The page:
The big story in Chinese-American trade this year is cotton. As part of its program to improve living standards at home and to push textile exports abroad, China has bought 2.2 million bales of American cotton during the current crop year, for delivery by August. At a price of more than $ 300 per bale, the purchase is worth nearly $700 million. China has thus become far and away the United States' best cotton customer, outstripping such countries as Japan and South Korea, which normally buy about a million bales each.
Last year Peking imported 700,000 bales of cotton from the United States. Toward the end of the year it suddenly stepped up the pace, contracting in three stages to import a total of 2.2 million bales by August, cash on the barrel.
American trade sources are pleased, but do not expect such a high level of purchases to continue. China ranks with the Soviet union and the US as among the world's three largest cotton producers. Last year it produced 2,218,500 tons, or approximately 10.2 million bales, compared with 14 million bales in the US.
China produces most varieties, including extra-long staple in the Xinjiang (Sinkiang) Desert. Its total cotton imports are 3 million to 3.4 million bales a year. The 2.2 million from the US this year will make up about two-thirds of this. The purchases are spread throughout the developing world, from Egypt, Turkey, and Syria to East Africa and Latin America.
Experts do not think China will rely so much on the US as it continues to cultivate third-world sources. Then why such high purchases this year? Two main reasons are suggested: a continuing need to increase living standards at home and to push textile exports abroad.
Cotton cloth is still rationed in China. Each person is entitled to 6 meters (20 feet) a year. But with synthetic fibers and blended cloth increasing, most persons in urban areas seem to find the ration adequate.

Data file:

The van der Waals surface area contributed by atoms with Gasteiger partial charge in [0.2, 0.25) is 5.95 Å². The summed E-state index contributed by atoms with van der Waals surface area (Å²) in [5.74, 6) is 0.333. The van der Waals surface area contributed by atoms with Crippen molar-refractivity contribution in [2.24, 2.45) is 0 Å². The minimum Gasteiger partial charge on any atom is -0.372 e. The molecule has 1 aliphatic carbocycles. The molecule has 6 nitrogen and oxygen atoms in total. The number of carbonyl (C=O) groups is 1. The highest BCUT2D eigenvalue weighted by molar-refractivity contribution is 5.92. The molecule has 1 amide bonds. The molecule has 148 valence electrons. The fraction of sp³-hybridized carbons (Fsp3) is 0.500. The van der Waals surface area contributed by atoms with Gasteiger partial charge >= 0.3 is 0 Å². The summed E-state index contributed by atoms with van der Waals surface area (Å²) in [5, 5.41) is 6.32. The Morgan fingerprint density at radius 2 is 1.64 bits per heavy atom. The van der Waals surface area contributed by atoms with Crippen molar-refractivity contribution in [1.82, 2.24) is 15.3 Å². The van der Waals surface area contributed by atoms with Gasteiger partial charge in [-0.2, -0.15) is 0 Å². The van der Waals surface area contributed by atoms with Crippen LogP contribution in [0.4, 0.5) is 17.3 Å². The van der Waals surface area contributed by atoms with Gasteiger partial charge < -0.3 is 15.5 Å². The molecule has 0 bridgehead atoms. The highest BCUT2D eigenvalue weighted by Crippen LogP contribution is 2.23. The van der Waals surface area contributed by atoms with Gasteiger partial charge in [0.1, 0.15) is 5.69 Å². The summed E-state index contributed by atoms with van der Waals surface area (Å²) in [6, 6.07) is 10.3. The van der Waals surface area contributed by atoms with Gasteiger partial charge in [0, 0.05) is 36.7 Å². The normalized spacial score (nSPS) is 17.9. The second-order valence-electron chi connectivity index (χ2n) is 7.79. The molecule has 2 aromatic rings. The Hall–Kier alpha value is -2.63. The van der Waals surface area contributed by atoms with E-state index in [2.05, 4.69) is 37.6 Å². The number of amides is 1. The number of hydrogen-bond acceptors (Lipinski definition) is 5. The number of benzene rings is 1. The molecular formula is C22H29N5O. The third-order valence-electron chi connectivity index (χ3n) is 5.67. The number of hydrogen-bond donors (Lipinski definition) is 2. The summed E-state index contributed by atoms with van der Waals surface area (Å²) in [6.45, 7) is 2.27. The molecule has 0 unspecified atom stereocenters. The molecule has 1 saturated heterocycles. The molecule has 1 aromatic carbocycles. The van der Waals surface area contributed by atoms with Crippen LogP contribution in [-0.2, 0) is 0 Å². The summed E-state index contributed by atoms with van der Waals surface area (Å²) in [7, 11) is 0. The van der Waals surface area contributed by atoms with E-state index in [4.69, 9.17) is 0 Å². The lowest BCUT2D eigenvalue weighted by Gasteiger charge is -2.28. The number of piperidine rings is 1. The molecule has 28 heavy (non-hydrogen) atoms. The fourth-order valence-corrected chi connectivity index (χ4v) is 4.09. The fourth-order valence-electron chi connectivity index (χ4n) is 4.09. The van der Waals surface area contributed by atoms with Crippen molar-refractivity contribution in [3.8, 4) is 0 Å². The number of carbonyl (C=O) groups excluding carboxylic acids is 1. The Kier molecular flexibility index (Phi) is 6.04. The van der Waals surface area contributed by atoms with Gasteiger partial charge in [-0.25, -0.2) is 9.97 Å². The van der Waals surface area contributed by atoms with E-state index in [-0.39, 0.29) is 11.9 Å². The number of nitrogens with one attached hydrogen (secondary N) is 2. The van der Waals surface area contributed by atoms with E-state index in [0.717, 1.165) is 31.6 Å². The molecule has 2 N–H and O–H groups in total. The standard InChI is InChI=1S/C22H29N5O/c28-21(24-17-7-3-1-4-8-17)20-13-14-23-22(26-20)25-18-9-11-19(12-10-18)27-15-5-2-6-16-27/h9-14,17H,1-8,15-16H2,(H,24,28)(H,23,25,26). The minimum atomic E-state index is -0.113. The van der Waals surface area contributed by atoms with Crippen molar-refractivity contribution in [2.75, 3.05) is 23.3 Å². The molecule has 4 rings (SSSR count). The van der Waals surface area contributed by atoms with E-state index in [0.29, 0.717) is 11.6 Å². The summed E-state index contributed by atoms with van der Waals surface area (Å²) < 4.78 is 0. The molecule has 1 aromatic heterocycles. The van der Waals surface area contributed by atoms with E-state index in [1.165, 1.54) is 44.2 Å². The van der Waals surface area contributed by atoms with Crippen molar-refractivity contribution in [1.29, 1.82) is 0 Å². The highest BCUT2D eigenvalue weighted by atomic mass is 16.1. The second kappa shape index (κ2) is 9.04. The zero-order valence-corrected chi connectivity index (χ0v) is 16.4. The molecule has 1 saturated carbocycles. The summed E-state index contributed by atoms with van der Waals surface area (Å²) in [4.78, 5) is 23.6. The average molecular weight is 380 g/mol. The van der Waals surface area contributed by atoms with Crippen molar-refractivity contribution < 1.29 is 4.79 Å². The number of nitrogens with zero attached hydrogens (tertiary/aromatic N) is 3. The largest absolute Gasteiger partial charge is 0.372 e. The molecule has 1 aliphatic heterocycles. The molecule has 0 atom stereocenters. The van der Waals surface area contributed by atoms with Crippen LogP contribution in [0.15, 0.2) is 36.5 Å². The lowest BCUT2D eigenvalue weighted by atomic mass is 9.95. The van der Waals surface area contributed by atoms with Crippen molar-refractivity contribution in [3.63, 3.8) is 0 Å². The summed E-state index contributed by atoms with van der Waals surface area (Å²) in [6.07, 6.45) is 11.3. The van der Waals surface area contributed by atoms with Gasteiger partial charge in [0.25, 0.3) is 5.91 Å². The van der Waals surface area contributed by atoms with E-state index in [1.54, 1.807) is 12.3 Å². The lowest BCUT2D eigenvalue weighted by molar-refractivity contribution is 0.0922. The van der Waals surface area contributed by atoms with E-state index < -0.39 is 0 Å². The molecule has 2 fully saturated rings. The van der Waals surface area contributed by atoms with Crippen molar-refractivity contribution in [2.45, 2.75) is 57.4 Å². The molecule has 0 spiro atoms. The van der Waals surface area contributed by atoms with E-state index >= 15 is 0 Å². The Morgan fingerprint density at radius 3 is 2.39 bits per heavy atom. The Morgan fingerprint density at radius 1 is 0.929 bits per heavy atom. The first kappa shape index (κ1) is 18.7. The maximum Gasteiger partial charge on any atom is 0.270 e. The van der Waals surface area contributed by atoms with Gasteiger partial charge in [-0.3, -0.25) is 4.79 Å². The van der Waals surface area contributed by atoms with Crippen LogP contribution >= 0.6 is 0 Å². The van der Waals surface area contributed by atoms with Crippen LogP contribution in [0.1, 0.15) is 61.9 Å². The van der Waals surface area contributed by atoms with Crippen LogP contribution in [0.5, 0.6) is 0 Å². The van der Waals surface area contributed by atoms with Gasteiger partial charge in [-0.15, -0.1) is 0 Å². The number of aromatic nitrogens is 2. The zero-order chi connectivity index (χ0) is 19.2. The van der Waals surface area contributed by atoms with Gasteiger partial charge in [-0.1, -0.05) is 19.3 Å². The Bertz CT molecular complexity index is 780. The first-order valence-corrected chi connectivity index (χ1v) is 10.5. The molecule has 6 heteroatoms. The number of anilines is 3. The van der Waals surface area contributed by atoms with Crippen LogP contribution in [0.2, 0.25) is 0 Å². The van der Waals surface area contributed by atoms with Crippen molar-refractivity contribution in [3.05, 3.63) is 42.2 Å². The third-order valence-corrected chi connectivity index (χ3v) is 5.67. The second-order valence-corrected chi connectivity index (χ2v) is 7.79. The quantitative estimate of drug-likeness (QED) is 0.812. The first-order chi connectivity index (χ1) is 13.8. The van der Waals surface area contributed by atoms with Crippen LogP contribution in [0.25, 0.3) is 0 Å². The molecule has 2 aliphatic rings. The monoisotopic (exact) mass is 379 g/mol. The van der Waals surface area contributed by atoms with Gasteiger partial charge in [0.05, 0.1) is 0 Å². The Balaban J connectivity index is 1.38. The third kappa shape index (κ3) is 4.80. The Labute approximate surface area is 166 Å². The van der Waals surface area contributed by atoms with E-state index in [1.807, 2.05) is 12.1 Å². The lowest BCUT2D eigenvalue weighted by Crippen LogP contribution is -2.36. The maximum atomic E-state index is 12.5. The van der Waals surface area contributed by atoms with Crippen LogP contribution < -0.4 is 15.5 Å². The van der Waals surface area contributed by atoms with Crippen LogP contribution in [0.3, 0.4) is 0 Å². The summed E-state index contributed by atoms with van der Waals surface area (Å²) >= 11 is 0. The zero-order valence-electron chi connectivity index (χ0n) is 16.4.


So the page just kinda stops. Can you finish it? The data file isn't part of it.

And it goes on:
This year there has been a concerted effort to increase the quality and the variety of clothing in the stores. It is part of the campaign to keep inflation down by increasing the supply of consumer goods and thus sopping up some of the extra cash generated by bonuses and incentive payments.
As for exports, textiles are China's main manufactured item. The Chinese see an increase in such exports as a quick way to bring sorely needed foreign exchange.
The cotton being imported from the US is mainly of two varieties -- short-staple (inch-long) from Texas and long, strong fibers from California. Presumably it is to be blended with Chinese cotton and with Synthetics.
Cotton is now the largest agricultural item, in terms of value, that China buys from the US. The total last year came to $800 million (out of $1.7 billion total US exports to China). With cotton playing such an important role this year, agricultural exports to China will easily top the $1 billion level.